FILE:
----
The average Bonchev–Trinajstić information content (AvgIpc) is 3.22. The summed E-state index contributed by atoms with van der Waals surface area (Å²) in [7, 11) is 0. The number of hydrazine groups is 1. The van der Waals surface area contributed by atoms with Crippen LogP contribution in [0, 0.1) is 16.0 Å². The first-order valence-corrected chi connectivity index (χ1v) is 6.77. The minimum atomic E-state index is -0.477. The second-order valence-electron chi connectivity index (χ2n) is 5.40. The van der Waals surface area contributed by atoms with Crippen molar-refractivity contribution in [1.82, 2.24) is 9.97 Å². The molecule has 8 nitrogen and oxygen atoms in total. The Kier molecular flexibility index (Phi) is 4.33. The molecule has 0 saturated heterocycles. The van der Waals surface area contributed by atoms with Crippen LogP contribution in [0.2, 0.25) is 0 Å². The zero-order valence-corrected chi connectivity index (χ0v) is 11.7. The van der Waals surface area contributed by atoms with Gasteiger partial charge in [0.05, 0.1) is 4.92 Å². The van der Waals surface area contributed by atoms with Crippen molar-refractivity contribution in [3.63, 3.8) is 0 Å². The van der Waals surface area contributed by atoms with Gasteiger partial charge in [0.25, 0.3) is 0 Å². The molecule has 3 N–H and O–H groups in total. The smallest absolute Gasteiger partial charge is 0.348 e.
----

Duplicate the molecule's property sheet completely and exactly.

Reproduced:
The average Bonchev–Trinajstić information content (AvgIpc) is 3.22. The summed E-state index contributed by atoms with van der Waals surface area (Å²) in [7, 11) is 0. The number of hydrazine groups is 1. The van der Waals surface area contributed by atoms with Crippen LogP contribution in [0, 0.1) is 16.0 Å². The first-order valence-corrected chi connectivity index (χ1v) is 6.77. The minimum atomic E-state index is -0.477. The second-order valence-electron chi connectivity index (χ2n) is 5.40. The van der Waals surface area contributed by atoms with Crippen molar-refractivity contribution in [1.82, 2.24) is 9.97 Å². The molecule has 8 nitrogen and oxygen atoms in total. The Kier molecular flexibility index (Phi) is 4.33. The molecule has 0 saturated heterocycles. The van der Waals surface area contributed by atoms with Crippen LogP contribution in [0.2, 0.25) is 0 Å². The zero-order valence-corrected chi connectivity index (χ0v) is 11.7. The van der Waals surface area contributed by atoms with Gasteiger partial charge in [0.05, 0.1) is 4.92 Å². The van der Waals surface area contributed by atoms with Crippen molar-refractivity contribution in [3.63, 3.8) is 0 Å². The van der Waals surface area contributed by atoms with Gasteiger partial charge in [0.25, 0.3) is 0 Å². The molecule has 3 N–H and O–H groups in total. The smallest absolute Gasteiger partial charge is 0.348 e.